grades 9-12: Almost any information can be transformed into electrical signals. A weak electrical signal can be used to shape a stronger one, which can control other signals of light, sound, mechanical devices, or radio waves.

Moving electric charges produce magnetic forces and magnetic forces produce electric forces. The interplay of electric and magnetic forces is the basis for electric motors, generators, and many other modern technologies.

Tips on Working with Batteries and Bulbs
Experimenting with wires, batteries, and bulbs is essential to learning about electrical circuitry and electromagnets, and lots of fun, too! However, it is important to be careful and to teach campers to experiment safely.

  • 1.5 volt "D" cell batteries are safe to handle as long as no more than 5 batteries are connected together in a series. There have been instances of people getting shocks from handling circuits where the total voltage was approximately 20 volts.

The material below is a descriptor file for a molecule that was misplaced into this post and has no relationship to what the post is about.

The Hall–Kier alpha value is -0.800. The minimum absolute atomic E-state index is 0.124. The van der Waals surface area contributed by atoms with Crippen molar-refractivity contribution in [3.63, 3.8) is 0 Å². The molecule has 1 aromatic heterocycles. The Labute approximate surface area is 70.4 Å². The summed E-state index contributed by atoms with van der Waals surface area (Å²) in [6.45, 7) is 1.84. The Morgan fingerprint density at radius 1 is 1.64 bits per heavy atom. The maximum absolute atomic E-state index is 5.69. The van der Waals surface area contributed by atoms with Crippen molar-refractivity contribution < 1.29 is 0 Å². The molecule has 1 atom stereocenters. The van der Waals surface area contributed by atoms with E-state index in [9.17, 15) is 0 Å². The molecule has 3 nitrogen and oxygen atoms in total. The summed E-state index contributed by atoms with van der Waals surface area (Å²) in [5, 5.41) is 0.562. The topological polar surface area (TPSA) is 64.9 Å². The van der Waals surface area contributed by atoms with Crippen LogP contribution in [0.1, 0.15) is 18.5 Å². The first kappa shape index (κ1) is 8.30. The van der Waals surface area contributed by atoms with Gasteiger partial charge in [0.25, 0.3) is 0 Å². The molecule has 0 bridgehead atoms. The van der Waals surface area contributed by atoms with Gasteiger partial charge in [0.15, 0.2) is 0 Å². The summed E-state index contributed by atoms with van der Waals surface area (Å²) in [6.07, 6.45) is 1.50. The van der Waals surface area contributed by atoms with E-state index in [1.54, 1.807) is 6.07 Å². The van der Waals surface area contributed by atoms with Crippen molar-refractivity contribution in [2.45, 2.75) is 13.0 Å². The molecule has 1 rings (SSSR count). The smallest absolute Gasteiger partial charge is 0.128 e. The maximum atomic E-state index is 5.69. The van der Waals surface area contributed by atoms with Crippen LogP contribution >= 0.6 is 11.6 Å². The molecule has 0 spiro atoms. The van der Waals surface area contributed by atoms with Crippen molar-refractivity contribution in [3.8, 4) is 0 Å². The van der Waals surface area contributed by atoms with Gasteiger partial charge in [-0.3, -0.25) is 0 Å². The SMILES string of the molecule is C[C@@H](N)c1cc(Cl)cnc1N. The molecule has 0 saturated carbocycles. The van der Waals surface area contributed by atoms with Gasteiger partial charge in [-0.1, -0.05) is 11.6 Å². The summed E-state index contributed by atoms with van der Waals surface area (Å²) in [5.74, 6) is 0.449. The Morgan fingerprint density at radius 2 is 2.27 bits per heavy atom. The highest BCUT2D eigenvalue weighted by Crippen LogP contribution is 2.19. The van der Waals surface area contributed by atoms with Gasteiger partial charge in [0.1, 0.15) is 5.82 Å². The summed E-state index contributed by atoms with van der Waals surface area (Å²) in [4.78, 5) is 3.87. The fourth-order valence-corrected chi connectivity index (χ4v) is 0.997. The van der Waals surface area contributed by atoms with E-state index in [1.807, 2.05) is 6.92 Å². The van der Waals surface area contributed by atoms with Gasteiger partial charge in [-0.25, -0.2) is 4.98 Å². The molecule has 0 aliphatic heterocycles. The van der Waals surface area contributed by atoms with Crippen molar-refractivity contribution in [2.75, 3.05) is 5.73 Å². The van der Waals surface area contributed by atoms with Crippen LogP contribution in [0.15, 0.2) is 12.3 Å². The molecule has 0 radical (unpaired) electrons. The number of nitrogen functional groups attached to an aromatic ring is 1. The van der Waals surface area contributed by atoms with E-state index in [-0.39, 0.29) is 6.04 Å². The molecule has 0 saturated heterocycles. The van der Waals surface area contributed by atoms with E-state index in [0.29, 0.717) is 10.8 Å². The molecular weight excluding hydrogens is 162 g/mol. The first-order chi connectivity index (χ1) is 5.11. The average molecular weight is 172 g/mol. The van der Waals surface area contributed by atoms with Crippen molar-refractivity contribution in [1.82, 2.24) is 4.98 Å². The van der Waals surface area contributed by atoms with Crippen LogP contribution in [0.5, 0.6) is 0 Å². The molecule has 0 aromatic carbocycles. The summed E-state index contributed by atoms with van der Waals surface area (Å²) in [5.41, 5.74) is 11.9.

• Do not experiment with wall outlets.
  • Never open any battery. Alkaline and lead acid batteries contain
  • dangerous chemicals.
  • Do not leave batteries in closed circuits for long periods of time. The wires can become very hot.
  • Disconnect all circuits when you are finished. Separate the components to avoid draining the batteries.
  • The uninsulated ends of the wires and the contacts on the batteries can get hot enough to burn very quickly. If any component begins to get warm, disconnect the circuit and let it cool.